bruce johnson

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Everything posted by bruce johnson

  1. bruce johnson

    Splitter

    For what you are doing, the #86, a Chase pattern, or any of the locking handle will do the job. Had a little health hiccup and working on sharp blades with vertigo was not a good plan. Back after it now but I only have about half the splitters done I'd like to and packing for the Prescott show this weekend. I've got a lot in the works of #86s in various widths, Chase splitters in 8 and 10 inch widths, and maybe one locking handle splitter. They will have to be after the show now. Another 2 weeks and I should be good.
  2. bruce johnson

    Sheridan Leather Show

    Matt, The leather venders will mostly all be there but they only have so much booth space. They can't bring it all. If they have show specials that are decent, you will see people packing out rolls at 9:15 and then come back. If you are looking to compare and order to ship they will have samples and sides. They will usually have stacks of the common leathers like tooling, skirting, and latigo for the duration of the show. A few sellers of exotics and specialty leathers too. The show itself is a great experience.
  3. bruce johnson

    Tired of soft edge bevelers. Edge holding brand?

    My personal favorite for edgers are the Gomph round bottom edgers, Easy to sharpen because of the design and have a tremendously long life. They cut a rounded profile. The "fine edge" edgers are fairly similar. I also like bisonette edgers but trickier to maintain and shorter life. The key to any edger is a good edge to start with and stropping as needed. I've got a tutorial on my website regarding edge beveler sharpening and maintenance - https://brucejohnsonleather.com/tutorials/ To answer a few questions above. The last couple months have been tied up with family issues and I just haven't had enough time to get as many tools cleaned up and refurbished for the website. I've got a good backstock, just not enough shoptime to get them all ready until recently. We are going to the Southwest Leather Show in Prescott in a couple weeks so the focus has been to get tools ready for that. I'll be "restocked" on the website after we get back. As far as sourcing, some of my tools come from estate sets, shop retirements, or tool auctions and swap meets. A few from Ebay, and some from other leather workers who want to trade.
  4. bruce johnson

    Weaver Strap Edgers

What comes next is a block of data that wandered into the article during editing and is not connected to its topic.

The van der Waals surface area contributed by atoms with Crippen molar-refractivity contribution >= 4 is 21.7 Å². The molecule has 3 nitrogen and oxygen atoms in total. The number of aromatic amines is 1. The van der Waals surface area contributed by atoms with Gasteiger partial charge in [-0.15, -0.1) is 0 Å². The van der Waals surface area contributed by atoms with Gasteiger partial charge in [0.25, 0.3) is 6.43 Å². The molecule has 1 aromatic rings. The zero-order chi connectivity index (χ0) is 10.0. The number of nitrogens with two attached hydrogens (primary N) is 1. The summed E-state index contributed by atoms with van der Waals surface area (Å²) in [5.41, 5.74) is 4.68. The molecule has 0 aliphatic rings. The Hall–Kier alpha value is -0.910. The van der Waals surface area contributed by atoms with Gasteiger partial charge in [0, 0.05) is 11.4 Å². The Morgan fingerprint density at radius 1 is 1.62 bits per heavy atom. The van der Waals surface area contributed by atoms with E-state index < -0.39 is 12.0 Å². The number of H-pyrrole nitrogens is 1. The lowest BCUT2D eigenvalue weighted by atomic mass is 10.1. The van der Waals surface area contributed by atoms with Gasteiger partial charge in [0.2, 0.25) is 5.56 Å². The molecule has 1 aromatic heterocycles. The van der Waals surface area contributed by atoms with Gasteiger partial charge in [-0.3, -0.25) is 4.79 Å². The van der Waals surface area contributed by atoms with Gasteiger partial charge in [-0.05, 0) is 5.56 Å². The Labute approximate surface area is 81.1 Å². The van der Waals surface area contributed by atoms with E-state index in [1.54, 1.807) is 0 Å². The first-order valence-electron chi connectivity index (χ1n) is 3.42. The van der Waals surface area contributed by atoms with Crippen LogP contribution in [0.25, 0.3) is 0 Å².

I have a prototype for the 2 cutter Bluegrass edger. Came in a shop retirement set and he said that he was given it to try at a Harness Makers Get-Together some years before. I had it for sale at the Prescott Show last year. First guy that looked at it asked me why I was selling it - he thought it was a better design than the later versions and no gig needed. As soon as he left I stuck it under the table after Ms Rundi asked me why i WAS selling it anyway. I'll get a picture tomorrow.
  5. bruce johnson

    Rosette Cutter

    My past experiences - The Douglas ones are going to come sharp and most likely to be ready to use. It is tie between Weaver and CS Osborne new ones. Some are going to be good, some are going to have burs and some are going to be dull as a hoe. None are apt to be duds, they just need some attention first with round rods and fine wet-dry sandpaper. Sizes - I liked 1-3/4 and 1-1/2 mostly, with the occasional need for 1-1/4.
  6. bruce johnson

    Vintage skiver splitter

    That sounds pretty close if not the common size for the older 8" Osborne #84 splitters. The new blades vary a bit vs the old blades. I would contact CS Osborne and see if they can give you the specs on their replacement blades.
  7. bruce johnson

    Like New Weaver Little Wonder

    I will take this if it isn't already sold. Please contact me for payment information. phone (209) 505-3621 or message me through the PM system here. Thank you, - Bruce
  8. bruce johnson

    Financing equipment.

    A differing point of view from the flip side. This is coming from a guy who was happy as a clam at high tide with a LTO on a sewing machine. A long time ago in a galaxy far far away new sewing machines used to cost twice as much as they do now. Feet and accessories were not a gimme deal either, and a wise man named Art gave me the advice to buy every foot and plate you think you'll need. At the same time get all the other ones you don't know you need yet when you buy your machine because they don't get cheaper afterwards. I called the friendly folks at Ferdco, who I had bought a used machine from previously and set up a new Pro 2000 with the accessories on a $6300+ LTO through their arranged lease company. Some people know my story, but due to some medical debt then I personally couldn't have qualified to finance a pack of needles. As a business with books showing income, I qualified for LTO easily. Fast forward, for 5 years I got to deduct the full annual cost of the lease against my business income. Two basket stamped belts a month paid for the machine. At the end I paid $1, did the happy dance, and own it. If I had financed it I could have only deducted the interest and first five years of depreciation during that same time with a regular loan. Another factor - insurance. It was also a lot easier and cost less to get specific coverage insurance on the machine through the lease company than a rider on my own insurance. As the tax advisor in a small business development/management program explained to us - businesses generally lease, people generally finance.
  9. bruce johnson

    Question about my bell skiver